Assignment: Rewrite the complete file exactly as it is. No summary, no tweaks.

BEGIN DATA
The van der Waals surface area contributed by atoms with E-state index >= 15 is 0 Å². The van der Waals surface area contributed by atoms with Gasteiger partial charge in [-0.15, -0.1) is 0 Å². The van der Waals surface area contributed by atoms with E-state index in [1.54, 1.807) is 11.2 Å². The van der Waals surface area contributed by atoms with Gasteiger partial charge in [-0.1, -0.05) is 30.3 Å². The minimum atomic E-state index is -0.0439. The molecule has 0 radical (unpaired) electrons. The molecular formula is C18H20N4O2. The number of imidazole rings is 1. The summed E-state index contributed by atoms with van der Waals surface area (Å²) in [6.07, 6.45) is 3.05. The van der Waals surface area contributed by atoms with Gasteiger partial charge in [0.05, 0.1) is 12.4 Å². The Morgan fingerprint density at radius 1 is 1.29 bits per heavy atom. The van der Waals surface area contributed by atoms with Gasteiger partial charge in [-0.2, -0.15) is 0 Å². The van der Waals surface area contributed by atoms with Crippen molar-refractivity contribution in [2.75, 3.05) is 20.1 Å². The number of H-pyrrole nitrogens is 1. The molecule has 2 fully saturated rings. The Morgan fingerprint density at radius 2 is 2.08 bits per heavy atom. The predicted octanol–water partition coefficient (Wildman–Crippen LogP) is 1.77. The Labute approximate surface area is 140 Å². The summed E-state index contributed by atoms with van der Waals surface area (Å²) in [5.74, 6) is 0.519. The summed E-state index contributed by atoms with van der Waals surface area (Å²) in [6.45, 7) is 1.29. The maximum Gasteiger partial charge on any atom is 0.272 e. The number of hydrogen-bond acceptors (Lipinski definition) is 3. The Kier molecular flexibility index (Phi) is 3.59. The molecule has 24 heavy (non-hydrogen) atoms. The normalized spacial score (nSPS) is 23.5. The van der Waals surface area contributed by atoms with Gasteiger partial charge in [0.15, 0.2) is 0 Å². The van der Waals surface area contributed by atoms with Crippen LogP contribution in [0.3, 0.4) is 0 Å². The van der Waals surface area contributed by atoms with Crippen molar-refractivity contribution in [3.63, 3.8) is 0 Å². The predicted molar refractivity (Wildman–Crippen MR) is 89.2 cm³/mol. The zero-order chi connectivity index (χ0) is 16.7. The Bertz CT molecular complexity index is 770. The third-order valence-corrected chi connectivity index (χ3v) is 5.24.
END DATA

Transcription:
The van der Waals surface area contributed by atoms with E-state index >= 15 is 0 Å². The van der Waals surface area contributed by atoms with Gasteiger partial charge in [-0.15, -0.1) is 0 Å². The van der Waals surface area contributed by atoms with E-state index in [1.54, 1.807) is 11.2 Å². The van der Waals surface area contributed by atoms with Gasteiger partial charge in [-0.1, -0.05) is 30.3 Å². The minimum atomic E-state index is -0.0439. The molecule has 0 radical (unpaired) electrons. The molecular formula is C18H20N4O2. The number of imidazole rings is 1. The summed E-state index contributed by atoms with van der Waals surface area (Å²) in [6.07, 6.45) is 3.05. The van der Waals surface area contributed by atoms with Gasteiger partial charge in [0.05, 0.1) is 12.4 Å². The Morgan fingerprint density at radius 1 is 1.29 bits per heavy atom. The van der Waals surface area contributed by atoms with Gasteiger partial charge in [-0.2, -0.15) is 0 Å². The van der Waals surface area contributed by atoms with Crippen molar-refractivity contribution in [2.75, 3.05) is 20.1 Å². The number of H-pyrrole nitrogens is 1. The molecule has 2 fully saturated rings. The Morgan fingerprint density at radius 2 is 2.08 bits per heavy atom. The predicted octanol–water partition coefficient (Wildman–Crippen LogP) is 1.77. The Labute approximate surface area is 140 Å². The summed E-state index contributed by atoms with van der Waals surface area (Å²) in [5.74, 6) is 0.519. The summed E-state index contributed by atoms with van der Waals surface area (Å²) in [6.45, 7) is 1.29. The maximum Gasteiger partial charge on any atom is 0.272 e. The number of hydrogen-bond acceptors (Lipinski definition) is 3. The Kier molecular flexibility index (Phi) is 3.59. The molecule has 24 heavy (non-hydrogen) atoms. The normalized spacial score (nSPS) is 23.5. The van der Waals surface area contributed by atoms with Gasteiger partial charge in [0.15, 0.2) is 0 Å². The van der Waals surface area contributed by atoms with Crippen LogP contribution in [0.3, 0.4) is 0 Å². The van der Waals surface area contributed by atoms with Crippen molar-refractivity contribution in [3.63, 3.8) is 0 Å². The predicted molar refractivity (Wildman–Crippen MR) is 89.2 cm³/mol. The zero-order chi connectivity index (χ0) is 16.7. The Bertz CT molecular complexity index is 770. The third-order valence-corrected chi connectivity index (χ3v) is 5.24.